Wednesday, August 18, 2010

Hartlepool United v Swindon Town (League One)

Hartlepool, I’ll be the first to admit, is not the ideal place for the Scottish Football Blog to find itself stranded on the Saturday that the SPL kicks off. Still, I didn’t get where I am today by moaning – much, so keeping calm I carried on to Victoria Park for the only show in town: Hartlepool United v Swindon Town.

A functional ground, not the best aesthetics but designed to get the job done, Victoria Park was most welcoming.

Once it had got over being not welcoming at all.

I’ll admit I don’t pine for the days of terracing. I mainly pine for a good sit down and a nice cup of tea. So my plan was to head into the Cyril Knowles Stand. A plan that stumbled at the first turnstile shaped hurdle when I was told I needed to buy a ticket from the ticket office.

No problem. Head to the ticket office. And stand ignored for a couple of minutes. Finally get served. Only to be told that I’d need to register for a seat in the CK Stand. OK, can I register? Only if you have proof of identification and address.

Why do we like making it so needlessly difficult to see a game of football? After explaining that I’d arrived from Edinburgh within the last hour and hadn’t thought to bring a passport or utility bill with me on my cross border jaunt I was informed this was non negotiable. Fine, then you can negotiate your game of football right up your...!

Eventually I discovered that I could get into other areas of the ground without being subjected to a full Criminal Records Bureau check so I made my way round to the Millhouse Stand and the terracing that runs the length of the pitch.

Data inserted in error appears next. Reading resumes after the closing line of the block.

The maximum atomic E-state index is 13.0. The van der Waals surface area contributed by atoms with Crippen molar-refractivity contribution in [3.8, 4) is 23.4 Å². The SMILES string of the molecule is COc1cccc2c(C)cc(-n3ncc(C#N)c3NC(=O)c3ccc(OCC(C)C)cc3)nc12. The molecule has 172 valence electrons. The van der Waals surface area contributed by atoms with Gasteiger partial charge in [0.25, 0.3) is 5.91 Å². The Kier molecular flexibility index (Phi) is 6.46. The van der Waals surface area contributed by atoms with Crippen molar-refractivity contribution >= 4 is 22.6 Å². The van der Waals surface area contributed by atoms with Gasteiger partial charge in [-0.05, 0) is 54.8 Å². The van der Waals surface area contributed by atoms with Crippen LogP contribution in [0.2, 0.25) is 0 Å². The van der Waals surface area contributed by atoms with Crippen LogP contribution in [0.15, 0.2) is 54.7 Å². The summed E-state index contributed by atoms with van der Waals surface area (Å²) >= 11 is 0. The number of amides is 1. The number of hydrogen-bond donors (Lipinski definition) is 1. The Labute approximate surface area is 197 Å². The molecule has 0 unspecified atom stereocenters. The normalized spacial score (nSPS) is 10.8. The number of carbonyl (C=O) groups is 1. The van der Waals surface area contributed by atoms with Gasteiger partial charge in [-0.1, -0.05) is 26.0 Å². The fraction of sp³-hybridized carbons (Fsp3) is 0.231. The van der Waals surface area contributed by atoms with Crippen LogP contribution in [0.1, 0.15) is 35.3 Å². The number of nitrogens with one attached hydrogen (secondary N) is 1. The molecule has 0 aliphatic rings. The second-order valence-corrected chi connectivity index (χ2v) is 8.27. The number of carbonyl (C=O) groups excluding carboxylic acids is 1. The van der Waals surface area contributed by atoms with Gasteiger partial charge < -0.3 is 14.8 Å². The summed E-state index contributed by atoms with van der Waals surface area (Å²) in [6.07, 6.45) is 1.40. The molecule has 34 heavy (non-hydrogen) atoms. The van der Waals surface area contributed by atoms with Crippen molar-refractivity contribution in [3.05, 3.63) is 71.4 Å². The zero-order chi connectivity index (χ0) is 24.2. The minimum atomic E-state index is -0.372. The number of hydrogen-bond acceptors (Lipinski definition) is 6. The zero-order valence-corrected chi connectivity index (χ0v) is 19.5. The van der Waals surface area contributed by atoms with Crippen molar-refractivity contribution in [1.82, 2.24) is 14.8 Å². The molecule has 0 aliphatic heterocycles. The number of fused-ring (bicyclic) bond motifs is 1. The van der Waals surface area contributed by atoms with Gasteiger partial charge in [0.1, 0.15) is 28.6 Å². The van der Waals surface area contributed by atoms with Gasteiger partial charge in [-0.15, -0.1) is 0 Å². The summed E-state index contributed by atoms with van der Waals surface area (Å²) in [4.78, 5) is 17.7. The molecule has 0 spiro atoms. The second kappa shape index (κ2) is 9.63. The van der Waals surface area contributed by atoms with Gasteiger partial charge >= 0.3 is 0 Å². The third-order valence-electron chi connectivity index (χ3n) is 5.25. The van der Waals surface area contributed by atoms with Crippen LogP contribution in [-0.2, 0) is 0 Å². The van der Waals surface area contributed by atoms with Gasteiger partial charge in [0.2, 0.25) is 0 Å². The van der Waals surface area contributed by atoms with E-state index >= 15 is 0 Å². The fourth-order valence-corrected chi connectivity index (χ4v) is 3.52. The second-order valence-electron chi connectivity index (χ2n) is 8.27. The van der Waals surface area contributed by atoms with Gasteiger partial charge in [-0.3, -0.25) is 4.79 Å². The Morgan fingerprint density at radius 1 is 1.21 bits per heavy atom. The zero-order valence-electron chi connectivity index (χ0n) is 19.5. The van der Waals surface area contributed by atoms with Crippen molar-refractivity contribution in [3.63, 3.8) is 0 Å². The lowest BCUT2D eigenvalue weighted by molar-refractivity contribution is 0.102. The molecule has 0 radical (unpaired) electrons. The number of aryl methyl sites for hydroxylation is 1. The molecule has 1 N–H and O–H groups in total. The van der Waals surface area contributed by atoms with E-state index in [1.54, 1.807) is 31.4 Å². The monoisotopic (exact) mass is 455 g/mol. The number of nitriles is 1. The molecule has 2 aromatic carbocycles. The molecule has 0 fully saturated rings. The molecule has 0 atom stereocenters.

A quick pint and then out in time for kick off.

The first thing I noticed was the quality of the pitch which looked as though it would put most SPL grounds to shame. Apparently this is all down to a superb groundsman and the club have won awards for it. From what I saw the plaudits are well deserved.

The second thing I saw, and this struck me as a bit odd, was a gentleman of a certain age sitting on his own in the Swindon end of the ground wearing a blue dress and red and white striped scarf.

I’ve seen many things at football matches over the years but this was a new one. I was brought up, not dragged up and I know it’s rude to stare. But it’s difficult not to when the supporters next to you start chanting abuse at said supporter.

As it turns out this is a local, Hartlepool-ian gentleman who has vowed revenge on the club and takes his seat – sporting a dress and the colours of the opponents – in the away end at every match. So that’s that mystery solved - unless you’re intrigued to discover what led him to commit himself so fully to the wreaking of revenge. Maybe it’s better not to know certain things.

The football itself wasn’t bad. I was lucky enough to see a very decent performance lasting 90 minutes. Unfortunately it was Hartlepool who were impressive in the first half and Swindon who were impressive in the second. An entertaining 2-2 draw would have been even better had either team being able to keep it up for more than 45 minutes.